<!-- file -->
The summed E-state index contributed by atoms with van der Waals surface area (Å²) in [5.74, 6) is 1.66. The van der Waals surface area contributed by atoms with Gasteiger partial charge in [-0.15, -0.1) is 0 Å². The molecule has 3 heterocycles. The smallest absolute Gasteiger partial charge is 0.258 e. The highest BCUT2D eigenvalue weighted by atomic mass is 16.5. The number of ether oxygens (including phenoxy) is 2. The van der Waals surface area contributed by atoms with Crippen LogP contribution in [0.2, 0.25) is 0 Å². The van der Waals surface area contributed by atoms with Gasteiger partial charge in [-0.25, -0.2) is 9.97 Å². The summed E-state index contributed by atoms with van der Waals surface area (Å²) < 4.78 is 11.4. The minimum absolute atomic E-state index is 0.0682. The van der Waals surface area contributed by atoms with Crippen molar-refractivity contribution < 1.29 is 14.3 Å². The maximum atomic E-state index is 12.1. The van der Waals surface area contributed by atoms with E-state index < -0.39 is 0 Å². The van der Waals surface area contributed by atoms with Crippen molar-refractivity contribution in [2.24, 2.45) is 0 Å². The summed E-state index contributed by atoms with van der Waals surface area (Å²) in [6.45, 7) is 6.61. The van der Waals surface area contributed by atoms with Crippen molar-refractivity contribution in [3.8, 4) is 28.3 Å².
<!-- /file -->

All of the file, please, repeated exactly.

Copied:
The summed E-state index contributed by atoms with van der Waals surface area (Å²) in [5.74, 6) is 1.66. The van der Waals surface area contributed by atoms with Gasteiger partial charge in [-0.15, -0.1) is 0 Å². The molecule has 3 heterocycles. The smallest absolute Gasteiger partial charge is 0.258 e. The highest BCUT2D eigenvalue weighted by atomic mass is 16.5. The number of ether oxygens (including phenoxy) is 2. The van der Waals surface area contributed by atoms with Crippen LogP contribution in [0.2, 0.25) is 0 Å². The van der Waals surface area contributed by atoms with Gasteiger partial charge in [-0.25, -0.2) is 9.97 Å². The summed E-state index contributed by atoms with van der Waals surface area (Å²) < 4.78 is 11.4. The minimum absolute atomic E-state index is 0.0682. The van der Waals surface area contributed by atoms with Crippen molar-refractivity contribution < 1.29 is 14.3 Å². The maximum atomic E-state index is 12.1. The van der Waals surface area contributed by atoms with E-state index < -0.39 is 0 Å². The van der Waals surface area contributed by atoms with Crippen molar-refractivity contribution in [2.24, 2.45) is 0 Å². The summed E-state index contributed by atoms with van der Waals surface area (Å²) in [6.45, 7) is 6.61. The van der Waals surface area contributed by atoms with Crippen molar-refractivity contribution in [3.8, 4) is 28.3 Å².